S- [Laughing] Kind of, I mean not until you said it right there.
B- I think for us, keeping our identity was really important because on our first album we feel like we kind of diluted ourselves and lost our way a little bit. It was only the couple of tours we did before “Free”, then the recording of “Free”, that we really got back on track and remembered why we’re doing this and what made us love what we’re doing. That’s why the record’s called what it is. And to have a magazine like Kerrang! that has such a history with British rock music it’s a massive compliment; but as well for us it’s kind of an indication that we were right to stick by our guns and stay true to what we believe in. I think had we diluted ourselves further and become that band that everyone wanted us to become we certainly wouldn’t have been on that cover today.
S- It’s weird though because it was never anything to do with music- it was never music dilution; it was always other things like haircuts and clothes or music videos. Music videos are so important. It’s weird when you’re in your own band; when I think of one of our songs I think about how we wrote it or how we play it live, I don’t automatically think of the video. But if I think of another band’s song, I think of the video at the same time when I hear it and we didn’t really realise that properly. It was never music, it was all the other stuff that we didn’t realise how important it all was.

You said when you write it is often quite quickly, throwing things down on the page – have you always written in this way? And is it because you’re influenced by what’s around you?
S- Yeah, kind of. Yeah, actually that probably is why I do that. I think it probably goes back to, and I hate to bring this up because we’re talking about music, but I went to art school for a couple of years and you were always encouraged to be that way especially because I was doing painting. At least I was encouraged to paint that way and I don’t know whether I’ve just carried the same work ethic over to when I started writing songs. So, it’s probably because I was a nuts, fast painter before and just kind of stayed on that same creative path. That’s just me personally, because Barry’s actually really different. Whenever I’ve watched him do something he is really calculated and works it all out, works on different loops and checks everything goes together. And I know when Ross [the bass player] has brought songs he’s sat and worked it out, and then we all work on it for up to like a week. Actually, there are a couple of songs that have taken us like two or three years to get to the end.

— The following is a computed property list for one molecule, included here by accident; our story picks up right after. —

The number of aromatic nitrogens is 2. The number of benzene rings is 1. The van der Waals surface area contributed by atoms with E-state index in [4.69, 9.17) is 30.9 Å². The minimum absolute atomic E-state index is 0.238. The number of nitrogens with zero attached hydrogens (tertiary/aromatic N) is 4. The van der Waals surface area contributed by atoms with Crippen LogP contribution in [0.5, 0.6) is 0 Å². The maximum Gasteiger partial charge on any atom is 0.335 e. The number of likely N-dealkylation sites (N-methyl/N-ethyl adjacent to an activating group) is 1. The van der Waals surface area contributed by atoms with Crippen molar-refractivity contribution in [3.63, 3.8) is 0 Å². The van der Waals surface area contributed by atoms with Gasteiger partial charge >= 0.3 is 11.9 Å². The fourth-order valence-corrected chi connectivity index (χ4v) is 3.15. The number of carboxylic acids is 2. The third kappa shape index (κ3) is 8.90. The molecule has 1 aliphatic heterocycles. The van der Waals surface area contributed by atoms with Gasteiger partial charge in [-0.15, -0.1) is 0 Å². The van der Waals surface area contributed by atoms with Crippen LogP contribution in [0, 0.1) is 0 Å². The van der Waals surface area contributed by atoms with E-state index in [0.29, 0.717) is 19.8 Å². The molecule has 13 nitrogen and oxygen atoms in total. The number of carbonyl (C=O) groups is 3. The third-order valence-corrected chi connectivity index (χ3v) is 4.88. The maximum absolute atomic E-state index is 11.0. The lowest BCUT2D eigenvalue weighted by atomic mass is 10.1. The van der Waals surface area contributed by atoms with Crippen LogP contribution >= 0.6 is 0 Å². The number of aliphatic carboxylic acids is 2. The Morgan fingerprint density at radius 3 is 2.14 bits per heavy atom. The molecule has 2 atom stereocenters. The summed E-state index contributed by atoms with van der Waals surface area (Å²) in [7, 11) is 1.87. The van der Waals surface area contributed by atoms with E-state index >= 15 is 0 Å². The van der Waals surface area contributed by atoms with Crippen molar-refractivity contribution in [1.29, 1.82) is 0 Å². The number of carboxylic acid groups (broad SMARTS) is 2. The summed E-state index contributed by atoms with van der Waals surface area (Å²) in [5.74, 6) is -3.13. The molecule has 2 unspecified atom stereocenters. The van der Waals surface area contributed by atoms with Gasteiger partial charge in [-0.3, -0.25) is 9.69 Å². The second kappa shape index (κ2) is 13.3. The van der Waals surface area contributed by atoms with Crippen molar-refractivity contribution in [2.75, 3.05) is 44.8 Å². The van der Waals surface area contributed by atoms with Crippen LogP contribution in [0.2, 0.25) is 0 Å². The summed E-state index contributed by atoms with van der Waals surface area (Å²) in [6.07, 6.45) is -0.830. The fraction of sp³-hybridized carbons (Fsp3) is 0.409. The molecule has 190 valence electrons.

Your name came from Death Cab’s Transatlanticism – are you still big fans of the band?
B- Yeah! All of us actually. They’re one of the few bands that all four of us all agree on.

Do you have really varied music tastes then?
B- There are a lot of overlaps I guess.
S- We kind of like all music but we have certain preferences about each one. It’s really varied between all of us. If you put us all together it seems we just like everything. There are definitely bands that we all equally hate as well.

You guys used MySpace to drum up fans from outside of Scotland when you first started? What do think of this whole social network craze?
Twin Atlantic on stage at Leeds Cockpit
B- I think for bands the whole social network thing is really important. MySpace isn’t really as relevant as it used to be but whether Twitter or Facebook, what ever happens to be the most recent social network craze it’s important. I think why it’s important is because now the generation of music fans coming through at the moment, instead of picking up a phone or even sending a text they’ll use Twitter and Facebook to communicate with their friends on a daily basis. It’s all about using a medium that people are comfortable with ultimately. You don’t want to impose anything on anyone. I know when I started listening to bands the only way I’d find out about new bands was through magazines and now people are more and more moving to the internet. It’s definitely important to keep in touch and keep a pulse on what’s going on.

So, after this tour I guess you have Christmas off and then you head to America in January- are you looking forward to being back out there?